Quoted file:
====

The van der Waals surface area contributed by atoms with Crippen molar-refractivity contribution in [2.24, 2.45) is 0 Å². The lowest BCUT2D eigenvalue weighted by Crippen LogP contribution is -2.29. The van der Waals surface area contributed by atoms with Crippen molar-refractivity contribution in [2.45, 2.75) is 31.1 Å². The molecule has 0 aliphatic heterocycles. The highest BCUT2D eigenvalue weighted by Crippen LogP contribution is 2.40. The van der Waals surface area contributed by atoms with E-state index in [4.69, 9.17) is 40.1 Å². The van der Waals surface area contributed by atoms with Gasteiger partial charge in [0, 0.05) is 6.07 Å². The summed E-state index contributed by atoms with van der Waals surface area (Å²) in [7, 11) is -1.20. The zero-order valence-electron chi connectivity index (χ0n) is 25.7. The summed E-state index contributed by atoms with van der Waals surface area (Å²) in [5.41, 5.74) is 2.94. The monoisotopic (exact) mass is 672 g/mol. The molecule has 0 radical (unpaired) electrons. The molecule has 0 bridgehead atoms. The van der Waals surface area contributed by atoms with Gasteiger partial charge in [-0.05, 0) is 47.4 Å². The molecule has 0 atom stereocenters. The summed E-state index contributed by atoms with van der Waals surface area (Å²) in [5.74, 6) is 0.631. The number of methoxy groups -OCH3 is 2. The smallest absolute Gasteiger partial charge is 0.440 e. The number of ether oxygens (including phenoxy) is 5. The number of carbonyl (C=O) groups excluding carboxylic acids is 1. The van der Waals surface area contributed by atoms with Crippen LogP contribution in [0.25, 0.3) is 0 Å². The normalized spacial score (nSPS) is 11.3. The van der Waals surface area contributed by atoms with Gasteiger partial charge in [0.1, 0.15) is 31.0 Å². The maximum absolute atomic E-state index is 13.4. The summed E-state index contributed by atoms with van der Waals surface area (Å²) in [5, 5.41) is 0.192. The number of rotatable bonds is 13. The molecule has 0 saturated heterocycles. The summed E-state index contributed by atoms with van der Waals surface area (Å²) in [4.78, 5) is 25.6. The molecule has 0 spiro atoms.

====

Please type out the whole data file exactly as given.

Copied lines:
The van der Waals surface area contributed by atoms with Crippen molar-refractivity contribution in [2.24, 2.45) is 0 Å². The lowest BCUT2D eigenvalue weighted by Crippen LogP contribution is -2.29. The van der Waals surface area contributed by atoms with Crippen molar-refractivity contribution in [2.45, 2.75) is 31.1 Å². The molecule has 0 aliphatic heterocycles. The highest BCUT2D eigenvalue weighted by Crippen LogP contribution is 2.40. The van der Waals surface area contributed by atoms with E-state index in [4.69, 9.17) is 40.1 Å². The van der Waals surface area contributed by atoms with Gasteiger partial charge in [0, 0.05) is 6.07 Å². The summed E-state index contributed by atoms with van der Waals surface area (Å²) in [7, 11) is -1.20. The zero-order valence-electron chi connectivity index (χ0n) is 25.7. The summed E-state index contributed by atoms with van der Waals surface area (Å²) in [5.41, 5.74) is 2.94. The monoisotopic (exact) mass is 672 g/mol. The molecule has 0 radical (unpaired) electrons. The molecule has 0 bridgehead atoms. The van der Waals surface area contributed by atoms with Gasteiger partial charge in [-0.05, 0) is 47.4 Å². The molecule has 0 atom stereocenters. The summed E-state index contributed by atoms with van der Waals surface area (Å²) in [5.74, 6) is 0.631. The number of methoxy groups -OCH3 is 2. The smallest absolute Gasteiger partial charge is 0.440 e. The number of ether oxygens (including phenoxy) is 5. The number of carbonyl (C=O) groups excluding carboxylic acids is 1. The van der Waals surface area contributed by atoms with Crippen LogP contribution in [0.25, 0.3) is 0 Å². The normalized spacial score (nSPS) is 11.3. The van der Waals surface area contributed by atoms with Gasteiger partial charge in [0.1, 0.15) is 31.0 Å². The maximum absolute atomic E-state index is 13.4. The summed E-state index contributed by atoms with van der Waals surface area (Å²) in [5, 5.41) is 0.192. The number of rotatable bonds is 13. The molecule has 0 saturated heterocycles. The summed E-state index contributed by atoms with van der Waals surface area (Å²) in [4.78, 5) is 25.6. The molecule has 0 spiro atoms.